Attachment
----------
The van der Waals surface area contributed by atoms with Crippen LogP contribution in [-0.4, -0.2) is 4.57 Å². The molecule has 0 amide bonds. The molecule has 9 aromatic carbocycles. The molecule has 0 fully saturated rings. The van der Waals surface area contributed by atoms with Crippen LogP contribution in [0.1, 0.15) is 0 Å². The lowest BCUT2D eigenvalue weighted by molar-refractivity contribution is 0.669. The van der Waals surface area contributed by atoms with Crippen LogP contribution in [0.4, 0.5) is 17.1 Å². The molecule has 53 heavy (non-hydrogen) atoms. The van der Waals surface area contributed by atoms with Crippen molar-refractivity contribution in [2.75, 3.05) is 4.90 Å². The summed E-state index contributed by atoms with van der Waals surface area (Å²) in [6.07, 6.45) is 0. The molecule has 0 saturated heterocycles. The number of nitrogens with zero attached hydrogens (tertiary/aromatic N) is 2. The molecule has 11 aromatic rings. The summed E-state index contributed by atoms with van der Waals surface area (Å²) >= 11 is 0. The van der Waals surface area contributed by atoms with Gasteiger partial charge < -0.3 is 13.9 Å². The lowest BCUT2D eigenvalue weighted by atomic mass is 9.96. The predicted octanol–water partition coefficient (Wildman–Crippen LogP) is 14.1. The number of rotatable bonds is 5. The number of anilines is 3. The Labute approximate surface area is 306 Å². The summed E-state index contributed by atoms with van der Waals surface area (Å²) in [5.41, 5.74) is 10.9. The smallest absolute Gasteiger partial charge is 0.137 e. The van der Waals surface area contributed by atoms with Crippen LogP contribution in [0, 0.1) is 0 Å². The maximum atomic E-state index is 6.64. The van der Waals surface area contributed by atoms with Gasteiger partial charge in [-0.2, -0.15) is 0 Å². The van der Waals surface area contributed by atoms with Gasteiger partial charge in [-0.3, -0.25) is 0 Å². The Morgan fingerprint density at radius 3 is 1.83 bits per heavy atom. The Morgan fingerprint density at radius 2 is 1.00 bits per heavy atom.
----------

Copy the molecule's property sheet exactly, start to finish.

The van der Waals surface area contributed by atoms with Crippen LogP contribution in [-0.4, -0.2) is 4.57 Å². The molecule has 0 amide bonds. The molecule has 9 aromatic carbocycles. The molecule has 0 fully saturated rings. The van der Waals surface area contributed by atoms with Crippen LogP contribution in [0.1, 0.15) is 0 Å². The lowest BCUT2D eigenvalue weighted by molar-refractivity contribution is 0.669. The van der Waals surface area contributed by atoms with Crippen LogP contribution in [0.4, 0.5) is 17.1 Å². The molecule has 53 heavy (non-hydrogen) atoms. The van der Waals surface area contributed by atoms with Crippen molar-refractivity contribution in [2.75, 3.05) is 4.90 Å². The summed E-state index contributed by atoms with van der Waals surface area (Å²) in [6.07, 6.45) is 0. The molecule has 0 saturated heterocycles. The number of nitrogens with zero attached hydrogens (tertiary/aromatic N) is 2. The molecule has 11 aromatic rings. The summed E-state index contributed by atoms with van der Waals surface area (Å²) >= 11 is 0. The van der Waals surface area contributed by atoms with Gasteiger partial charge < -0.3 is 13.9 Å². The lowest BCUT2D eigenvalue weighted by atomic mass is 9.96. The predicted octanol–water partition coefficient (Wildman–Crippen LogP) is 14.1. The number of rotatable bonds is 5. The number of anilines is 3. The Labute approximate surface area is 306 Å². The summed E-state index contributed by atoms with van der Waals surface area (Å²) in [5.41, 5.74) is 10.9. The smallest absolute Gasteiger partial charge is 0.137 e. The van der Waals surface area contributed by atoms with Crippen LogP contribution in [0, 0.1) is 0 Å². The maximum atomic E-state index is 6.64. The van der Waals surface area contributed by atoms with Gasteiger partial charge in [-0.2, -0.15) is 0 Å². The van der Waals surface area contributed by atoms with Gasteiger partial charge in [-0.3, -0.25) is 0 Å². The Morgan fingerprint density at radius 3 is 1.83 bits per heavy atom. The Morgan fingerprint density at radius 2 is 1.00 bits per heavy atom.